Thousands of people die each year in automobile accidents around the country. The National Highway Traffic Safety Administration (NHTSA) revealed that 2021 saw the highest number of traffic fatalities in 16 years with 42,915 deaths. Not surprisingly, fatal road crashes are the top cause of death for people between the ages of 1 and 54.
Why the high fatality rates?
Some say that people are more careless and less safety-conscious when there are fewer cars on the road. That has certainly been the case for the past few years while many people worked remotely. Others point to the usual culprits; speeding, drunk or drugged driving and failure to use seatbelts.
The NHTSA kicked off another click-it-or-ticket campaign as a result of their findings. The organization is also working hard to get roads updated with the help of the President’s Bipartisan Infrastructure Law. Improvements could create safer roads, but will it help make drivers take safety seriously?
Common factors in fatalities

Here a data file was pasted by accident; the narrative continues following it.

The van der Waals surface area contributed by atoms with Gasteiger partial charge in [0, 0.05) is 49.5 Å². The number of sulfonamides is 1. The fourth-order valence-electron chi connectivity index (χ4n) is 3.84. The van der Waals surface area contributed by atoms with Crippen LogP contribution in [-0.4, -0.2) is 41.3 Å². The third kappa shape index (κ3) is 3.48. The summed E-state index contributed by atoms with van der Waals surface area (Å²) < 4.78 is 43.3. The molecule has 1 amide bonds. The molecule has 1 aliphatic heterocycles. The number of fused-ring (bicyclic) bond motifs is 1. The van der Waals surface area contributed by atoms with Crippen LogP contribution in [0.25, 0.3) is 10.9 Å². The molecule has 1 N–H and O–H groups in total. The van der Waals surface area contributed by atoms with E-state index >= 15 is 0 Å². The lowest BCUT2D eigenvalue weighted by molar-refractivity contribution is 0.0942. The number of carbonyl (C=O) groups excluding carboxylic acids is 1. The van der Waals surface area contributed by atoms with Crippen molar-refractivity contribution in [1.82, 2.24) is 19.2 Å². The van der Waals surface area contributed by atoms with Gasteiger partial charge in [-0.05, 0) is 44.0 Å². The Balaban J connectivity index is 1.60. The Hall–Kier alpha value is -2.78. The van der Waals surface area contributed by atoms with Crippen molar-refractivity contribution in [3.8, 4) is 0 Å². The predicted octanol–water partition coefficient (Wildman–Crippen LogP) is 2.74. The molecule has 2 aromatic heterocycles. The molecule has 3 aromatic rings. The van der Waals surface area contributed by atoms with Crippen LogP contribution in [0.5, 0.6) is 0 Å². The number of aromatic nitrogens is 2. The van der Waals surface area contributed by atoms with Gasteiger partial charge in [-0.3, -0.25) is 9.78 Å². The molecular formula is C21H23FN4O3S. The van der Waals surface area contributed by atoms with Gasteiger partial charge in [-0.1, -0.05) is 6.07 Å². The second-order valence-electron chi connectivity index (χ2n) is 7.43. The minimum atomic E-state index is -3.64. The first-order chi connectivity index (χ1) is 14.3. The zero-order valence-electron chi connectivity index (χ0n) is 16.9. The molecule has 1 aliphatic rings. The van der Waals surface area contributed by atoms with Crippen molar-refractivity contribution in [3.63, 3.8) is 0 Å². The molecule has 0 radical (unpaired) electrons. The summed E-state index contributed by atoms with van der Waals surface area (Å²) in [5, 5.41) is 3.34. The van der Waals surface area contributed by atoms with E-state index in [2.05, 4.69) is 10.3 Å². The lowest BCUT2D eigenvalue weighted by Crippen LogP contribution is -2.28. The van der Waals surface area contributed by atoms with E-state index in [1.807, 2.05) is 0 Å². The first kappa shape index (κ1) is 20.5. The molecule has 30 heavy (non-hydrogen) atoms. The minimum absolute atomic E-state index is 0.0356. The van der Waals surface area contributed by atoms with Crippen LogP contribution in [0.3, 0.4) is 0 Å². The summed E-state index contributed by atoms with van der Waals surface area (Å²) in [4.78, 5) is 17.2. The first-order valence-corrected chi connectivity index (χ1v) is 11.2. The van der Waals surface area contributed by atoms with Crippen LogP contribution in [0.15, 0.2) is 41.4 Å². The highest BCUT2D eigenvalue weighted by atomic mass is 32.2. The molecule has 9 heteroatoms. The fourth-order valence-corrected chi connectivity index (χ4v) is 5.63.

The most prevalent factor in traffic deaths is distracted driving. Distracted driving involves anything that actions that decrease a driver’s perceptions and reactions. Accidents might result when someone’s eyes, hands or mind don’t focus on the road, making safety take a backseat. Texting, talking, and eating while driving are common forms of distracted driving. Even glancing sideways to look at a stopped car could cause a long enough distraction that leads to a collision.
Distracted driving is not the only reason for fatal auto accidents. Speeding factors into 29% of all traffic deaths, since operating a vehicle at excessive speeds increases the dangers of losing control of the car or making it difficult to stop to avoid an accident in time. Driving a mechanically unsafe vehicle or while tired are two more behaviors that often cause fatal accidents.
No matter the cause, if someone’s negligence led to a death, a legal claim is warranted. While a personal injury lawsuit won’t bring a loved one back, the financial outcome can help sustain surviving family members into the future.